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USG (NYSE:USG)

Q3 2013 Earnings Call

October 24, 2013 11:00 am ET

Executives

Ken Banas

James S. Metcalf - Chairman, Chief Executive Officer and President

Matthew F. Hilzinger - Chief Financial Officer, Principal Accounting Officer and Executive Vice President

Analysts

Robert C. Wetenhall - RBC Capital Markets, LLC, Research Division

Stephen S. Kim - Barclays Capital, Research Division

Michael Jason Rehaut - JP Morgan Chase & Co, Research Division

Mike Wood - Macquarie Research

Philip Ng - Jefferies LLC, Research Division

Daniel Oppenheim - Crédit Suisse AG, Research Division

Wenjun Xu - Thompson Research Group, LLC

Garik S. Shmois - Longbow Research LLC

Dennis McGill - Zelman & Associates, LLC

Operator

Welcome to the USG Corporation Third Quarter 2013 Earnings Conference Call. My name is Janine, and I will be your operator for today's call. [Operator Instructions] Please note that this conference is being recorded. I will now turn the call over to Ken Banas. Ken, you may now begin.

Ken Banas

Thank you. Good morning, and welcome to USG Corporation's third quarter 2013 earnings conference call and live webcast. We'll be using a slide presentation in conjunction with our call today. It is available by going to the Investor information section of our website, www.usg.com, and clicking on the link to the webcast.

Before we proceed, let me remind you that certain statements in this conference call maybe forward-looking statements under securities laws. These statements are made on the basis of management's current views and assumptions of our business, market and other conditions, and management undertakes no obligation to update these statements. The statements are also subject a number of factors, including those listed at the end of the press release, and actual results may be different from our current expectations.

With me today to discuss our results and our outlook are Jim Metcalf, Chairman, President and Chief Executive Officer; and Matt Hilzinger, Executive Vice President and Chief Financial Officer. Jim will provide a general overview of the quarter, plus additional insight into some of our businesses. Matt will review the financial results for the quarter, for the corporation and the business segments. We'll then open the call for questions and conclude with a few comments from Jim. As always, we'd like to ensure that everyone has an opportunity to ask questions. [Operator Instructions] Jim?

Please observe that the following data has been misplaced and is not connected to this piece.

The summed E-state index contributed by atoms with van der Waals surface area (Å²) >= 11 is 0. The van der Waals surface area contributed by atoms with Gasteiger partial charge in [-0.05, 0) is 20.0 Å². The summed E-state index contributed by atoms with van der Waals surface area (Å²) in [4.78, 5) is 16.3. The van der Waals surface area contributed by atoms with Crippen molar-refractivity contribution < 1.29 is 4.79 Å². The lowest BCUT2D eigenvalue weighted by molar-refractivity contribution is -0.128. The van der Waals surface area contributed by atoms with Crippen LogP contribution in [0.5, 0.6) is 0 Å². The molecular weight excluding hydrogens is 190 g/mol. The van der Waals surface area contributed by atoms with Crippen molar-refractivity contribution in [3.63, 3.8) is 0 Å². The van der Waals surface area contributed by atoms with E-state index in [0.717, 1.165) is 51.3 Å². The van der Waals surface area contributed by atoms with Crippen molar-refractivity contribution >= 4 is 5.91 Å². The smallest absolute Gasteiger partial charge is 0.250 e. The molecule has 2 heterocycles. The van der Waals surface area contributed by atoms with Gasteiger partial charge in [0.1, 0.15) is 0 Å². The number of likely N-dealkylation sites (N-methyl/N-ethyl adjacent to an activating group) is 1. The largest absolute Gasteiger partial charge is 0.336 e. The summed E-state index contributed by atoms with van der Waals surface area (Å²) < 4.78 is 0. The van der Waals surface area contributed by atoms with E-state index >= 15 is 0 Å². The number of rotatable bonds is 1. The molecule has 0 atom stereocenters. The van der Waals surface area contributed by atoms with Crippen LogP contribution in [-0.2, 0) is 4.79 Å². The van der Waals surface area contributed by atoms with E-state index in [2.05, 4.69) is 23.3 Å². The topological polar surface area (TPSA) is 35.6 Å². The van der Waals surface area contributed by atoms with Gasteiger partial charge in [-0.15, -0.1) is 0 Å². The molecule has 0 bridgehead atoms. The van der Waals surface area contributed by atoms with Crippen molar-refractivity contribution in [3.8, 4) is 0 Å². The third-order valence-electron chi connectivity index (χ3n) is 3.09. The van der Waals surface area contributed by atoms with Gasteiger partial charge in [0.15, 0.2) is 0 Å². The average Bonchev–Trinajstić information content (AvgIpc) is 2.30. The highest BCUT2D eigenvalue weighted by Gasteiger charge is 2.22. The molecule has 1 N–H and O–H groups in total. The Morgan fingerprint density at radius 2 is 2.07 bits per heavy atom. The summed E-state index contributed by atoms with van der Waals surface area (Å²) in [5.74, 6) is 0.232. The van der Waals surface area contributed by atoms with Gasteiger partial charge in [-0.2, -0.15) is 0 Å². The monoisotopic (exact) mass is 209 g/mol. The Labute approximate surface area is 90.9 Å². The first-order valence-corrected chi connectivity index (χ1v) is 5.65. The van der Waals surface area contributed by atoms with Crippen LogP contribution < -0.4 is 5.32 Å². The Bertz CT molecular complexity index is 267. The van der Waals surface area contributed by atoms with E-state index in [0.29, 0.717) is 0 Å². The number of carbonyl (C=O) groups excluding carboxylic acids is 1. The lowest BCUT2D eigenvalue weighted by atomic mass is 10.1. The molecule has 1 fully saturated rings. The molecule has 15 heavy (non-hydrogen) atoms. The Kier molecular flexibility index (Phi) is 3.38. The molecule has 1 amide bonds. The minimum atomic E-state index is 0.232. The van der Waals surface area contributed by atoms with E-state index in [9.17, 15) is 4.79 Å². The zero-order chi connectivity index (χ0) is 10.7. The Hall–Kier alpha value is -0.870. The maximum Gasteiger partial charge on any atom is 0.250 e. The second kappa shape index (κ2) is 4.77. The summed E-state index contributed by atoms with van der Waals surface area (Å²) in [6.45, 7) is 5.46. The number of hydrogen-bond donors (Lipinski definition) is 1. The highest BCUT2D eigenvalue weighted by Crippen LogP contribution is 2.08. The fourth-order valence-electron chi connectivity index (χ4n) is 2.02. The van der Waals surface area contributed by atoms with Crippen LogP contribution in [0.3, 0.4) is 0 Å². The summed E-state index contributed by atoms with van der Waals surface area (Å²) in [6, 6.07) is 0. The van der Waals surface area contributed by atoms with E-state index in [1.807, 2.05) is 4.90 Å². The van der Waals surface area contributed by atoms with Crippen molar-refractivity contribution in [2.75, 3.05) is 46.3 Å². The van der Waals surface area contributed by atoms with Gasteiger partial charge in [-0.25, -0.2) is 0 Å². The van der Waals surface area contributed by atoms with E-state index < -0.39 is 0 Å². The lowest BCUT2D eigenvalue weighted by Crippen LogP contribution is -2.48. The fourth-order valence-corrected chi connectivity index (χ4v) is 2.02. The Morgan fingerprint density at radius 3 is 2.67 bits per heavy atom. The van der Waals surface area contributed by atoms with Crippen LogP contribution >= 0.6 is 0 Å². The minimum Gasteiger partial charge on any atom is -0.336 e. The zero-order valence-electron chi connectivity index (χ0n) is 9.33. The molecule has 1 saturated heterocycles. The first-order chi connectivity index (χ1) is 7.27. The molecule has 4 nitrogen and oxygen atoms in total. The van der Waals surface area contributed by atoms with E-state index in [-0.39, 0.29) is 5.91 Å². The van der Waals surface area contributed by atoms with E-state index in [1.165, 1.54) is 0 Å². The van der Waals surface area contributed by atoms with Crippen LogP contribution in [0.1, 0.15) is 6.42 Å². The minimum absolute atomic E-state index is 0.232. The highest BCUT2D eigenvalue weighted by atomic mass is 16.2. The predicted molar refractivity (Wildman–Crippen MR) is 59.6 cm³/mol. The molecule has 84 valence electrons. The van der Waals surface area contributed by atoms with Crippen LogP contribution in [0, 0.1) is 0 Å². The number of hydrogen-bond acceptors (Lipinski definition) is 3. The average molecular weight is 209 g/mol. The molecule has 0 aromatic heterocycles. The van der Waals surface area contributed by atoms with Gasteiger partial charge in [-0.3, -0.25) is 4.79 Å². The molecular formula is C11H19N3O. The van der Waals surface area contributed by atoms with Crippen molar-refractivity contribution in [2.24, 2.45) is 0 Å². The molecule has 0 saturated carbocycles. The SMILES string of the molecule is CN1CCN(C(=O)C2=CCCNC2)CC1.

James S. Metcalf

Thank you, Ken. Good morning, and I appreciate everyone joining us this morning. This is a very exciting time at USG, and I'm looking forward to sharing our results from the quarter, our view on the market and an update on our new international investment.

During the third quarter, all of our businesses generated an operating profit and the corporation achieved net income for the third consecutive quarter. We believe we turned the corner and our Plan to Win is beginning to drive our performance, improving both our year-on-year top and bottom lines during the past several quarters. Despite macroeconomic headwinds and some uneven economic data, particularly in the commercial segment, we believe that the recovery is strengthening in all of our end-use markets. Looking at Repair and Remodel, residential and commercial, 2013 is stronger than last year and we are optimistic about the 2014 market demand.

It's important to know that we still have a long runway before we get to historic averages in each one of the segments. But we do see light at the end of the tunnel. While we are cautiously optimistic, the positive trend in our results and the confidence in our recovery are enabling us to take a more proactive approach. You may have noticed that we have a new look. We recently launched a new brand, a tagline and an Olympic sponsorship. The new brand is a reflection of our company emerging stronger from what -- I like to say we've been through a small-d depression. And our new tagline, "It's your world. Build it," reflects our commitment to all of our customers. To activate our brand, the Olympic sponsorship gives us a platform for international brand visibility.

Also, as you may have heard last week, we had some very exciting news as we announced an international joint venture with Boral Limited. This joint venture with the leading plasterboard manufacturer that's based in Australia, positions USG very well in high-growth areas throughout Asia, Australasia and the Middle East.